We raced up stairs – many, of them, looked at the bridge and across the river, found ourselves separated by the dark and rain. Searched rather anxiously for some time and were happily reunited even if the air turned blue as we found each other!!!! Expressions of relief and frustration 😊 you get the picture.

And here are some more. (Pictures. Of Porto. In the dark)

And finally – some food.   By now so late a bowl of bean soup was all I could face.   But what I actually faced when it arrived was I Thibk pumpkin 🥣 soup 🤣🤣🤣

a Looooong drive home, sometimes at 160km/hr has us both wide awake rather than sleeping in the car.

At 2.30am we we’re droppes at our home having done a round trip of 700km!!!!!!

A long day in Portugal 😉

 

 

Breakfast – Lisbon style 😉

Yesterday’s eighteen and a half hour day on just bowl of soup and some pastries had left us a little fragile so we awoke today with rumbling bellies.

Just washing ….

So at the bright hour of 11am, we set off to get a brunch. Sunday morning – how hard. We have walked past cafe after cafe all week, two a penny everywhere we looked.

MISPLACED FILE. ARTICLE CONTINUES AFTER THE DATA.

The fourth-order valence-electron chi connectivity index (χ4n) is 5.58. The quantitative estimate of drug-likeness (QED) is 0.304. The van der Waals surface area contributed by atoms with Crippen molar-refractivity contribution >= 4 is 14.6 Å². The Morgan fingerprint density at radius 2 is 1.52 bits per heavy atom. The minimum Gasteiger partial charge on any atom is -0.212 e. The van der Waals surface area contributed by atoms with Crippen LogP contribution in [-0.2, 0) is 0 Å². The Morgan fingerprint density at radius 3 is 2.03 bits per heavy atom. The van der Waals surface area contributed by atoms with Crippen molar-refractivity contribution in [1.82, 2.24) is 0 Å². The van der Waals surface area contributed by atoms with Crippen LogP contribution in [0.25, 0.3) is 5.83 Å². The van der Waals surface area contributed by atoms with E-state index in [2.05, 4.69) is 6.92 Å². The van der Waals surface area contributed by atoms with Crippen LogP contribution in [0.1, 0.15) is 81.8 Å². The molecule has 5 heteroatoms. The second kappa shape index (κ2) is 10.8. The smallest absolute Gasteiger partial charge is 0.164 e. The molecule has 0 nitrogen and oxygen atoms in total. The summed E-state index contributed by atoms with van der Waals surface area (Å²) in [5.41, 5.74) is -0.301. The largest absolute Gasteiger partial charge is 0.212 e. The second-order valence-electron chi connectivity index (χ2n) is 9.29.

No matter where we looked

But not today, for love or money – we were prepared to offer either or even both – we could not find somewhere to settle the rumblings.

It was quite remarkable. If I had found a Mac Donald’s I would have settled even for that – but alas, not one in sight. Yes I know, but you have to believe me!!! Evaporated!

Go Natural

At precisely 11.59 we found a cafe “go natural” which was open . Surely an egg on bread and maybe even an avocado 🥑? In we went.

Happily we found a window seat so we could watch all the other people trying to find a coffee, wandering up and down the street. Happily they offered free wifi so I can write to you.

Passers by

Happily we ordered “2 poached eggs with avocado please, and two coffees please”

And happily (very) he took our money after checking they had 🥖 bread.